Unlike a conventional battery pack embedded in the chassis, these structural batteries are invisible. The electrical storage happens in the thin layers of composite materials that make up the car’s frame. In a sense, they’re weightless because the car is the battery. “It’s making the material do two things simultaneously,” says Greenhalgh. This new way of thinking about EV design can provide huge performance gains and improve safety because there won’t be thousands of energy-dense, flammable cells packed into the car.

 
I've just looked at the official Tesla map for Tesla Superchargers in Southwestern Ontario. They have one in Cambridge, one in Kitchener, one in Woodstock, one in London, one half way between Chatham and Windsor, one in Kincardine, and one in Owen Sound. The majority of these are located to serve traffic on the 401 (one of the main highways in Canada) and are not conveniently located to serve the local market. Once you get outside of the GTA, Tesla Supercharger stations are few and far between.

They also have just one service centre in all of southwestern Ontario, and that's in KW, which surprise, surprise is one of the centres of the tech industry in Canada and so has many of the same market features of Silicon Valley (without being as expensive or crowded to live in).

Maserati have better dealer and service coverage than Tesla do, and I could fill up a Maserati (if I had one) at any of hundreds of gas (petrol) stations located everywhere.

The 800 volt rapid charging systems that I mentioned operate at a much higher voltage than the 480 volt Tesla systems, and that's not the sort of difference that can be adapted to with a software upgrade.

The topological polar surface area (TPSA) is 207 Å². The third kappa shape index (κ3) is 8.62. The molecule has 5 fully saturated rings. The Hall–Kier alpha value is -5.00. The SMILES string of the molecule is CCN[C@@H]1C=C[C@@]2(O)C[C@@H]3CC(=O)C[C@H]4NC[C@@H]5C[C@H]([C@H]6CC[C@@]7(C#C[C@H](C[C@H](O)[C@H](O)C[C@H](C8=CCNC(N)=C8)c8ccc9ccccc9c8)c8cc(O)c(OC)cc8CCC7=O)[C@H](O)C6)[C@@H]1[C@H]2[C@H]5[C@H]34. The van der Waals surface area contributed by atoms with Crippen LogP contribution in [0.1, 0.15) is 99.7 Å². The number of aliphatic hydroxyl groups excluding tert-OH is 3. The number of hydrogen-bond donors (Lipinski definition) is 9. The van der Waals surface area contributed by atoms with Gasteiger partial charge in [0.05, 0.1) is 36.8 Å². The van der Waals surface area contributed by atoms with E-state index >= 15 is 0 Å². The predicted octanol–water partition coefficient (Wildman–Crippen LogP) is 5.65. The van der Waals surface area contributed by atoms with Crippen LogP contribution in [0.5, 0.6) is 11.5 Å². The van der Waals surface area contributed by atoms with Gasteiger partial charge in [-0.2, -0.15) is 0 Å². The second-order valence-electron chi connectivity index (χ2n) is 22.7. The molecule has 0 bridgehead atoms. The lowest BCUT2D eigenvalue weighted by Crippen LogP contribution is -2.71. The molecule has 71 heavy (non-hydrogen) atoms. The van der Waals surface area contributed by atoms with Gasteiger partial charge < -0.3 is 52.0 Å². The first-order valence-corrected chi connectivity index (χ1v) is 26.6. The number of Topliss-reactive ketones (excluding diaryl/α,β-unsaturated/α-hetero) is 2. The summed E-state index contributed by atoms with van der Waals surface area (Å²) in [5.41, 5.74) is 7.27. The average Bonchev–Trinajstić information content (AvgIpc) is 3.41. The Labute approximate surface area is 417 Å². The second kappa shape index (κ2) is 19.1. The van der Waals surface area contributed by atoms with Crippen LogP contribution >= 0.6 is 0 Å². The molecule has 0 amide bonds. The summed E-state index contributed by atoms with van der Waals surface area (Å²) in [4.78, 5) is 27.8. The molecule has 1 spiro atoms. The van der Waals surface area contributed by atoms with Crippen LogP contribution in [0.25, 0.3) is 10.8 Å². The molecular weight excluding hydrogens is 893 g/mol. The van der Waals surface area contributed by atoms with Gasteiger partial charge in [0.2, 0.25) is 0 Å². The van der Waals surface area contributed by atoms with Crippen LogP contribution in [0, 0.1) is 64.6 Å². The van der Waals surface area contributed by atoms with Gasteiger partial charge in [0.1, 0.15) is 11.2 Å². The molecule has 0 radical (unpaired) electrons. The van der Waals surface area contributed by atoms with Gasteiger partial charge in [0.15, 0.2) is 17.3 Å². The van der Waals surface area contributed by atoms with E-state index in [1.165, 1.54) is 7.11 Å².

The original question was with respect to charging electric cars in general, rather than Tesla specifically. According to various sources that I have read, it takes roughly 40 minutes to charge a Tesla to the 80 per cent level (the charging rate slows drastically after that) using a Tesla Supercharger.

At that rate most people will be looking to charge their cars overnight at home. According to press reports that I have read in recent years, if everyone had an electric car, and everyone wanted to charge it at home at night, that would require major upgrades to electric distribution systems in cities all over Canada, including lines and transformers. That will require a massive investment, which in turn will push up utility bills for everyone.

As I mentioned in a previous post however, if rapid charging can happen quickly enough, say 10 minutes, then it becomes more like filling up your car and you will be more likely to go to a commercial charging station instead of doing it at home. These charging stations could be located in the same sorts of places as gas (petrol) stations are. As major consumers they could buy electricity at industrial rates and so get it much cheaper than you could. This would mean that cities wouldn't need to upgrade their entire distribution infrastructure all over the city, they would just need large lines to the major charging stations.

So as I said earlier, the location and number of charging stations will depend heavily upon how much capacity batteries have and how rapidly they can charge. If they can be charged rapidly enough we will likely see a situation where charging your car becomes like filling it up with liquid fuel today is. The limitations and problems of 5 years ago may not be particularly relevant to the vehicles of 10 years from now.
Until then

 
I thought an interesting piece on Channel 4 News last night. Some footage I had not seen before of the mob in the Capitol building which included a short segment of the raging loon in the bison hat with one of the coppers apparently acting like a guide. Also interview with the deputy ambassador to the UK giving some insight to the failings of Trump’s appointed ambassador.

 
I'll never run out, I'm sitting on a salt mountain that I gathered up from all the remoaner tears, lefty tears are ten times saltier that any other type, so I'm not going to run out of salt any time in the next 100 or so years!

Here's my December 31st collection of lefty tears once they dried out!
salt-mountain-large1.jpg



Here's my collection from 1st Jan 2020 - I'm still mining from that at the moment.
2D00FC1500000578-0-image-a-47_1443787800881.jpg

Well done you. It’ll help pickle the bile you seem to revel in.